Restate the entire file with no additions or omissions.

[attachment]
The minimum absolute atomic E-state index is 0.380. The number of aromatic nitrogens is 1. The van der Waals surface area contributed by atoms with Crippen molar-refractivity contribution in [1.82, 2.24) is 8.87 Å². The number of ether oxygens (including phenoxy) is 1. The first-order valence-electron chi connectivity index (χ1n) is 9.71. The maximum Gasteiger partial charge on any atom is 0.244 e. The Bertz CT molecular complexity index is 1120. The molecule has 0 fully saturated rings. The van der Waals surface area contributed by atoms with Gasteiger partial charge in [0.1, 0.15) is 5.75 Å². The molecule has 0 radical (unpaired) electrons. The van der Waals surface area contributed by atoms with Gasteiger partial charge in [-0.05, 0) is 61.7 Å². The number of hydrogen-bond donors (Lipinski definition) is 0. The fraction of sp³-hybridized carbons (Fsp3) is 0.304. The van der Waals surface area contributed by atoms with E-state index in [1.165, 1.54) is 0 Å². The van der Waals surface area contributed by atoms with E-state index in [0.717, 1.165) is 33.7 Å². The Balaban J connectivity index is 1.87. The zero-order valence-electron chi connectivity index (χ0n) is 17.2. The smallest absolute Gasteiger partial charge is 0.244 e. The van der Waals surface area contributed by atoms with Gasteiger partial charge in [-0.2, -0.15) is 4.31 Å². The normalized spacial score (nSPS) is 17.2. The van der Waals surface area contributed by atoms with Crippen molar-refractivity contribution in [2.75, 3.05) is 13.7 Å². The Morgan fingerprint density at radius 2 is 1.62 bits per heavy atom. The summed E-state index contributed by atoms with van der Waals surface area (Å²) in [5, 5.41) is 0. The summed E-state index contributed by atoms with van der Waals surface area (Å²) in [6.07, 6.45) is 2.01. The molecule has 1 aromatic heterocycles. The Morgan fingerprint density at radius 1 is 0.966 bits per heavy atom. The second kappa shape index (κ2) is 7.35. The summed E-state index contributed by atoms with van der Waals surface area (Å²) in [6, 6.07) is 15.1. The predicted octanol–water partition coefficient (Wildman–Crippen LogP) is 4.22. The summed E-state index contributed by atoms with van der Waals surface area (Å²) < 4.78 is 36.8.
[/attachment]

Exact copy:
The minimum absolute atomic E-state index is 0.380. The number of aromatic nitrogens is 1. The van der Waals surface area contributed by atoms with Crippen molar-refractivity contribution in [1.82, 2.24) is 8.87 Å². The number of ether oxygens (including phenoxy) is 1. The first-order valence-electron chi connectivity index (χ1n) is 9.71. The maximum Gasteiger partial charge on any atom is 0.244 e. The Bertz CT molecular complexity index is 1120. The molecule has 0 fully saturated rings. The van der Waals surface area contributed by atoms with Gasteiger partial charge in [0.1, 0.15) is 5.75 Å². The molecule has 0 radical (unpaired) electrons. The van der Waals surface area contributed by atoms with Gasteiger partial charge in [-0.05, 0) is 61.7 Å². The number of hydrogen-bond donors (Lipinski definition) is 0. The fraction of sp³-hybridized carbons (Fsp3) is 0.304. The van der Waals surface area contributed by atoms with E-state index in [1.165, 1.54) is 0 Å². The van der Waals surface area contributed by atoms with E-state index in [0.717, 1.165) is 33.7 Å². The Balaban J connectivity index is 1.87. The zero-order valence-electron chi connectivity index (χ0n) is 17.2. The smallest absolute Gasteiger partial charge is 0.244 e. The van der Waals surface area contributed by atoms with Gasteiger partial charge in [-0.2, -0.15) is 4.31 Å². The normalized spacial score (nSPS) is 17.2. The van der Waals surface area contributed by atoms with Crippen molar-refractivity contribution in [2.75, 3.05) is 13.7 Å². The Morgan fingerprint density at radius 2 is 1.62 bits per heavy atom. The summed E-state index contributed by atoms with van der Waals surface area (Å²) in [5, 5.41) is 0. The summed E-state index contributed by atoms with van der Waals surface area (Å²) in [6.07, 6.45) is 2.01. The molecule has 1 aromatic heterocycles. The Morgan fingerprint density at radius 1 is 0.966 bits per heavy atom. The second kappa shape index (κ2) is 7.35. The summed E-state index contributed by atoms with van der Waals surface area (Å²) in [6, 6.07) is 15.1. The predicted octanol–water partition coefficient (Wildman–Crippen LogP) is 4.22. The summed E-state index contributed by atoms with van der Waals surface area (Å²) < 4.78 is 36.8.